In the boom and bust markets of Perth and Brisbane, industry activity has been bolstered in recent years by speculative devel­opments. However the current financial hiatus is likely to bring reality back into even these markets and total or substantial pre-commitments will be required for any project to come out of the ground.


On the demand side, for large-end users – if there are no existing development remnants that they can back-fill at ‘screaming’ lease deals – the only way to secure large tracts of accommodation to meet consolidation needs will be through pre-commitment deals.


But these deals can be challenging to assess. Will the project happen within the required time-frame? Will the completed building meet design and performance requirements?


At proposal and tender stage, developments will be marketed by glossy brochures, concept plans, umpteen perspectives, interactive presentations and virtual “fly-through” models. All this collateral will expound the benefits and attributes of new, better, more innova­tive and more environmentally friendly developments. With devel­opers suffering from over-priced development sites and over-geared balance sheets, desperate measures will be used to get developments pre-committed – the precursor to obtaining finance. And over the next few years, expect to see previously stalled projects taken off the shelves and dusted down for presentation time and time again.


Prospective pre-commitment tenants need to hasten slowly as they proceed through technical, commercial and legal due diligence to make sure that they do not get caught out.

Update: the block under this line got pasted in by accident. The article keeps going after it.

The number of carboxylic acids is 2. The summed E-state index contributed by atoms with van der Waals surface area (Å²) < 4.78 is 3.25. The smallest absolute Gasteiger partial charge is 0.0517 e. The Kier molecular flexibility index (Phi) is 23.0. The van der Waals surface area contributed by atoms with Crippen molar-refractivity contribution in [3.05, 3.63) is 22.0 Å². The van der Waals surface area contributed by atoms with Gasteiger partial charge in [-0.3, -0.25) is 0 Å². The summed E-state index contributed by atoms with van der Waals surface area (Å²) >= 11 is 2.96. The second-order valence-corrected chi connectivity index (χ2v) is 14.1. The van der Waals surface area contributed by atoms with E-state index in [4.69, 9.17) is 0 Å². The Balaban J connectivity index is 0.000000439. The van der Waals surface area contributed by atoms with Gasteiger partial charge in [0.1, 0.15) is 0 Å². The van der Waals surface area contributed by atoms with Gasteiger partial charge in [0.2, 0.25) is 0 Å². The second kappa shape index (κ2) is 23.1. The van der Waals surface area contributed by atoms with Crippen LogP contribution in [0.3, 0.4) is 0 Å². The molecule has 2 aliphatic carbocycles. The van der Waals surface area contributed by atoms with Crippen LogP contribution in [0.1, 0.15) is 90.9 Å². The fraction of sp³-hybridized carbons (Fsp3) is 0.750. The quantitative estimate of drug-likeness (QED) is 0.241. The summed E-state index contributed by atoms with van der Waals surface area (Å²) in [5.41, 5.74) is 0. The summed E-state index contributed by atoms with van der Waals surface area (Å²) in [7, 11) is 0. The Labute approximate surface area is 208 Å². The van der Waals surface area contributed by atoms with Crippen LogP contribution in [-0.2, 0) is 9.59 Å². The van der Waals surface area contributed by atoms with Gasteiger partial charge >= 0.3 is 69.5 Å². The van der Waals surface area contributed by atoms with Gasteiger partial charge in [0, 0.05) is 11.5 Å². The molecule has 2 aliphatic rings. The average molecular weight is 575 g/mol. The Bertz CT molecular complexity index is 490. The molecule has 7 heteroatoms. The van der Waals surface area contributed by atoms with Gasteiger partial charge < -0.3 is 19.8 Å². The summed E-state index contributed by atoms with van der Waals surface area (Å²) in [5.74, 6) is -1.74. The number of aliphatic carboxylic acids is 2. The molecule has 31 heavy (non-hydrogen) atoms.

• Beware of short-listing a development that is not bankable
  • Be careful not to lose competitive negotiating leverage too soon
  • Do not assume that initial presentations of projects that comply with all your specific needs will be delivered without changes.


It may be advisable to work with the mind-set that the standard qualification to all developments should be: “Any resemblance between the final building and the development perspectives, models and concept plans is merely coincidental.”


Based on the usual evaluation criteria and development funda­mentals of location, design, critical requirements, key lease condi­tions and commercial terms, the pre-commitment lease process is usually quick to reduce the long list to three or four credible options. At this stage the detailed due diligence should commence.


Coming out of this process, there must be good understanding covering the key questions before the short-list is reduced further– particularly as this moves a development to the magical preferred development status. At this point, negotiating leverage suddenly disappears. Any design and specification uncertainty now tends to become totally vague – to the developer’s advantage. If a major glitch is encountered, it may be possible to revert back to one of the other short-listed developments, but this has complications and can be very embarrassing.

Putting aside the commercial and legal negotiations for the moment, the main risks can best be framed in the following key questions:

  • Does the developer really control the subject site and does the site have the planning rights?
  • Will the developer, professional consultants and builder be able to deliver the project within the committed timeframe?
  • Will the final building and accommodation meet the defined brief?
  • Can the project be financed?
  • Will the building and landlord’s performance meet expectations?

The risk assessment and due diligence process can be split into five key components.



Site and planning risk